A Year and a Day by Isabelle Broom

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This is my second festive novel of the year although it doesn’t feature Christmas prominently, but the story is set in winter and there is a Christmas Market, so it’s definitely in the air.

Isabelle Broom, yet a new author for me. I am starting to enjoy this getting to know more and more writers. It is also a sign that there are more books in the world than I will ever have time to read. If there ever was a good reason to seek immortality…

Isabelle Broom is an editor and writer in London but she has travelled extensively during her life. It will come to no surprise, then, that her novels are set in  foreign lands. Her previous novel, A Map of You, was set in Greece. A Year and a Day is set in the beautiful city of Prague.

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The story begins with a very gloomy scene where the characters remain unnamed. As you continue reading and learn about the three women who you will follow through the streets of Prague, you wonder which one was the one standing at the bridge, looking down into the water.

Megan is a photographer with a lot of ambition. She has a dream, but only now is she giving her hundred percent to achieve it and that means no distractions. No distractions means no men, which is why Ollie and she are only friends. Where Ollie’s feelings for Megan are straightforward, Megan’s heart is a mess of strings that will need unravelled as they both explore the sights of the city.

Hope is a recently separated woman living with her current partner. Their relationship is young and didn’t start in the best of ways. Her daughter is not talking to her because of it and Hope is not dealing with it very well. Charlie, charming as he always is, surprises her with a trip to Prague. Over hot wine and struddle, she will have to figure out if going from her husband to this new man is what she really wants.

Sophie is small and elfish. Her and Robin, her fiance, have been all around the world, but Prague was where they met and they return to it often. She relives their experiences together, visiting their old favourite places, while she waits for Robin to join her at the end of the week.

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At first, you wonder who was the girl on the bridge and, as you get to know the characters, you wonder who it will be, at then end, who will contemplate the waters of the river Vltava but you soon forget about that, transported by the stories of these characters and the romanticism of the setting. Still, there is, all along, a sense of impending catastrophe which makes your heart quicken.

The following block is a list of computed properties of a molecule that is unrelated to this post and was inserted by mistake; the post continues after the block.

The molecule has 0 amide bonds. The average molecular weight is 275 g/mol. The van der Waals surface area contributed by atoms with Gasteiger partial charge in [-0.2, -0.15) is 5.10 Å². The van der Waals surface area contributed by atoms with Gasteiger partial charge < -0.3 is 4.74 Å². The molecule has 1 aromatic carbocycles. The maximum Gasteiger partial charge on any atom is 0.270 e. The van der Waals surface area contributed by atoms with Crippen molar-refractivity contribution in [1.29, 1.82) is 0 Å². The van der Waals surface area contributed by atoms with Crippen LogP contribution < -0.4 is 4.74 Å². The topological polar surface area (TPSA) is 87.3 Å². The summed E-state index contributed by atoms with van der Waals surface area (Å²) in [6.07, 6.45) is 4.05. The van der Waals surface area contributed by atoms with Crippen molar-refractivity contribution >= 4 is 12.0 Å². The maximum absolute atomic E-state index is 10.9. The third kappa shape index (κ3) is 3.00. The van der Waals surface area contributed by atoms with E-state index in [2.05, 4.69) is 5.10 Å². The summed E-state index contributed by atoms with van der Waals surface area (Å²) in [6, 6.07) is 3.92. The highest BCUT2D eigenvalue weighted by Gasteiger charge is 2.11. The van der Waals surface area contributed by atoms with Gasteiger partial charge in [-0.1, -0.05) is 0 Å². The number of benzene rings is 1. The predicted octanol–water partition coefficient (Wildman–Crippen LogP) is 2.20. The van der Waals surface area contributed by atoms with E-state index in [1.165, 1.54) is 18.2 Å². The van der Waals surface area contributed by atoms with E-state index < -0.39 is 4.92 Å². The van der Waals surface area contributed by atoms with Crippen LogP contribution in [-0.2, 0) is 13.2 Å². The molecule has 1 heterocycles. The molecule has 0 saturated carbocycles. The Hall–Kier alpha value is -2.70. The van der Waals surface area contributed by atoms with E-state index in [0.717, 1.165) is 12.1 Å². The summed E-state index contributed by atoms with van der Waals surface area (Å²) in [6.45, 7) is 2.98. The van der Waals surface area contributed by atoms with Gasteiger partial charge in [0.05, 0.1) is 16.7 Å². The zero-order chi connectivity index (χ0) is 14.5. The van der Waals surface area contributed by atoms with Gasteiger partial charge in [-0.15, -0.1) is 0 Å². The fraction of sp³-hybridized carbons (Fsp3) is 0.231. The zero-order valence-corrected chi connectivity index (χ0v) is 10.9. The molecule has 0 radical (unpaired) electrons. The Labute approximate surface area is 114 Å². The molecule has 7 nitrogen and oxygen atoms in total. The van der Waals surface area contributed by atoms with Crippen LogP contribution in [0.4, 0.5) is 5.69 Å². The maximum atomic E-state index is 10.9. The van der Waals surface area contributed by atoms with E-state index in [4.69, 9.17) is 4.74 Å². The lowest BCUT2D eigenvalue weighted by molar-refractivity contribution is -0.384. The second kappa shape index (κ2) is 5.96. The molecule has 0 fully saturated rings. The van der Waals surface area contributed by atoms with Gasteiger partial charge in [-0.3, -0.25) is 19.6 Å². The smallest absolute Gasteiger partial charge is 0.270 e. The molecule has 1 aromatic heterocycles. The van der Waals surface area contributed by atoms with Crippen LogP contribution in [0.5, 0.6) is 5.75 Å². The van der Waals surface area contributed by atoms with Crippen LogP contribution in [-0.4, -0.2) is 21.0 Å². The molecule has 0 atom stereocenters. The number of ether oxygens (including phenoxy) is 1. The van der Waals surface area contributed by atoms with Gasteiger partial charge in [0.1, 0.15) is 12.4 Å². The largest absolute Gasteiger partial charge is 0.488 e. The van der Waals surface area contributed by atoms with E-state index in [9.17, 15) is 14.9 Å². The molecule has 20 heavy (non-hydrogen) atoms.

The one all-seeing character of the story is Prague. Broom descriptions of the city are detailed and delicate. I couldn’t help but feel cold when she portrayed the snow in the streets and the crispness of the air, but that helped feel the relief of the goulash, hot wines and grogs. Prague becomes the omniscient witness of the adventures of the five characters. I almost felt I watched the characters from the city’s point of view, even though the story is narrated in first-person.

There is also a theme running through the story. In different ways, each woman is struggling with the same idea. Who are they when they are without a man? How do the men in their lives affect who they are and their ambitions? For Megan, a man seems to be a distraction. For Hope, who has never been independent, Charlie might be a barrier to discovering what she really wants to do. Sophie is in a different boat, she hasn’t been anywhere without Robin for a long time. Facing several days on her own, she finds it difficult to cope. This underlying theme of female independence feels extremely important to me and prevalent, now that more and more people remain single and that the way we think about women is changing. What is the role of the woman to be when she is not a wife or a mother? What about what women want outside of a relationship? More importantly, can a woman have it all?

I thoroughly enjoyed the story. There was a fluidity to the prose and although I feel like the description was very detailed, at no point did it become overwhelming nor did it slow the action. The characters are very real, human, as they have their pros and cons and you find yourself disagreeing with their actions or point of views sometimes. But most of all, the beauty of it lies in how it’s set against a background of romantic buildings and landscape. Still, catastrophe was promised and not even the fascination of the setting can spare us the nerves of what will happen.

Best romantic novel I’ve read in some time. I am tempted to visit Prague myself! One thing I will do for sure is get a copy of this author’s previous novel. Don’t miss this one!

Via Netgalley.

 

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